Supt. Ramon C. Cortines is determined to decentralize the cumbersome Los Angeles Unified School District, and that's a laudable goal. But his recent decision to allow individual schools to decide how to spend federal stimulus funds has paved the way for serious inequities.
Some schools are using the funds to maintain small class sizes, while others have opted to spend the money in other ways. That means that one school could have a student-teacher ratio of 19 to 1 in the primary grades, but a neighboring school could have a ratio of 24 to 1. A child's class size shouldn't depend on which district school he attends.
Class size is one of the most important factors in student achievement. It was no coincidence that test scores in the LAUSD rose substantially in the wake of a mandate from Sacramento to reduce class size to no more than 20 students in the primary grades. Currently, the school district has made a commitment to increased "personalization" in secondary schools by reducing the size of schools. But what good will a small school do if classrooms have more than 40 students?
Today's school board meeting is the last time that body will have a meaningful opportunity to prevent the layoffs of more than 2,000 teachers. If the teachers are cut, we will see devastating increases in class size across the district. The board, in conjunction with the superintendent and United Teachers Los Angeles, must act to prevent that.
The superintendent needs to take the first step, by pulling back from his decision to allow schools a free hand in spending stimulus funds. He could do this by allowing schools to state their preferences about how to spend stimulus money, without giving them full control. Students and their families aren't nearly as interested in school decentralization as they are in keeping treasured teachers at their schools.
The school board needs to authorize using more of the district's federal stimulus funds this year than it has previously favored. The money was intended to save jobs and stabilize schools now. But the superintendent and board have held to the idea that they should spend only 50% of the funds this year. Maintaining class size would probably require using about 65% to 70% of the stabilization funds this year. It would be nice to have a cushion, but holding on tightly to the money for another year would defeat the immediate good the stimulus was designed to bring our children.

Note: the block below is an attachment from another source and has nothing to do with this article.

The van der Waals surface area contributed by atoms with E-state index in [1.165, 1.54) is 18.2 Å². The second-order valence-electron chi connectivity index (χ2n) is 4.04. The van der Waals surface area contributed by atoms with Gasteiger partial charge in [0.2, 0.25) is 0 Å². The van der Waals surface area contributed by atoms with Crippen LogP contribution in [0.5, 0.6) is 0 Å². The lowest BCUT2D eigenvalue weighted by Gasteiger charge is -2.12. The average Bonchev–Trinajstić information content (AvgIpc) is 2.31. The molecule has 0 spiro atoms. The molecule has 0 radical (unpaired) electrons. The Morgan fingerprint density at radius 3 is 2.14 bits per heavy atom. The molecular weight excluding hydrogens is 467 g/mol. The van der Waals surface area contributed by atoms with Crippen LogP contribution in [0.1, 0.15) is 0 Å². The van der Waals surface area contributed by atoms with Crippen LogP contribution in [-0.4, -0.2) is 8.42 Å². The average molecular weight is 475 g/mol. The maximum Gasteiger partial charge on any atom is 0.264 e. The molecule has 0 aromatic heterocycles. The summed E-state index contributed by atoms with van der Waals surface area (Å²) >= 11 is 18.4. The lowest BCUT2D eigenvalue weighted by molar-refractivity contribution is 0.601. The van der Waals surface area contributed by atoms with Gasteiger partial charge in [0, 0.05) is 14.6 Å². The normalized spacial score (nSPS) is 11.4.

UTLA must also put kids first. In these grim economic times, that is likely to require teachers to make financial sacrifices, such as forgoing pay hikes they are due (which could save the district about $45 million) or agreeing to unpaid furloughs. In exchange for these concessions, the board should commit to maintaining class size and staffing levels, perhaps with an assurance that teachers will be paid back if and when we return to better financial times.
Asking members to sacrifice is distasteful to any union leader, but this is an extraordinary moment, and it calls for a different kind of leadership. No one wants to ask teachers, who are already underpaid for the public service they perform, to take a hit. But that's the only thing that will save the jobs of the youngest teachers and maintain cohesion at schools. UTLA has a rare chance to stand with parents and community leaders and show its further commitment to kids and schools. Working together to restore class size could lay the foundation for a powerful coalition built on mutual goodwill.
The LAUSD's Big Three -- Cortines, the board and UTLA -- can put no other goal ahead of students. Kids aren't responsible for the current economic crisis, and they shouldn't be its victims.